De-Anonymizing Social Network Users
Interesting paper: “A Practical Attack to De-Anonymize Social Network Users.”
Abstract. Social networking sites such as Facebook, LinkedIn, and Xing have been reporting exponential growth rates. These sites have millions of registered users, and they are interesting from a security and privacy point of view because they store large amounts of sensitive personal user data.
In this paper, we introduce a novel de-anonymization attack that exploits group membership information that is available on social networking sites. More precisely, we show that information about the group memberships of a user (i.e., the groups of a social network to which a user belongs) is often sufficient to uniquely identify this user, or, at least, to significantly reduce the set of possible candidates. To determine the group membership of a user, we leverage well-known web browser history stealing attacks. Thus, whenever a social network user visits a malicious website, this website can launch our de-anonymization attack and learn the identity of its visitors.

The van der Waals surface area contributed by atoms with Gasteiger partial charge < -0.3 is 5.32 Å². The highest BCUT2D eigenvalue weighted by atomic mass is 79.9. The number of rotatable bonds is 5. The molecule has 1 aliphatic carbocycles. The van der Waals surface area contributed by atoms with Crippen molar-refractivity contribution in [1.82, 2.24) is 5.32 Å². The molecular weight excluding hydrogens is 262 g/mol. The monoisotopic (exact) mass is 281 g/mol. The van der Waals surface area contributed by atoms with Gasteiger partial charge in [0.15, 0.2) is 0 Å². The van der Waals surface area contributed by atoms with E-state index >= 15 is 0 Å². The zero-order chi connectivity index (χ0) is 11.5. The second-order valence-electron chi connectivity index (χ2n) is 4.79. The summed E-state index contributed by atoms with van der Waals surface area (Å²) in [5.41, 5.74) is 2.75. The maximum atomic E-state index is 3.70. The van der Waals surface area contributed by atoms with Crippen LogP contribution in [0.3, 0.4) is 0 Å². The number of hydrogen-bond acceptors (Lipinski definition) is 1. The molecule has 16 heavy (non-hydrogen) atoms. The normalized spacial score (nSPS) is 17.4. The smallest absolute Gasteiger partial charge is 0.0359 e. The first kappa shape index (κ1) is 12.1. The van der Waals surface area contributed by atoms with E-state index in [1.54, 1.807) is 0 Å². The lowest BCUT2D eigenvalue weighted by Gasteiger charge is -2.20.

The implications of our attack are manifold, since it requires a low effort and has the potential to affect millions of social networking users. We perform both a theoretical analysis and empirical measurements to demonstrate the feasibility of our attack against Xing, a medium-sized social network with more than eight million members that is mainly used for business relationships. Our analysis suggests that about 42% of the users that use groups can be uniquely identified, while for 90%, we can reduce the candidate set to less than 2,912 persons. Furthermore, we explored other, larger social networks and performed experiments that suggest that users of Facebook and LinkedIn are equally vulnerable (although attacks would require more resources on the side of the attacker). An analysis of an additional five social networks indicates that they are also prone to our attack.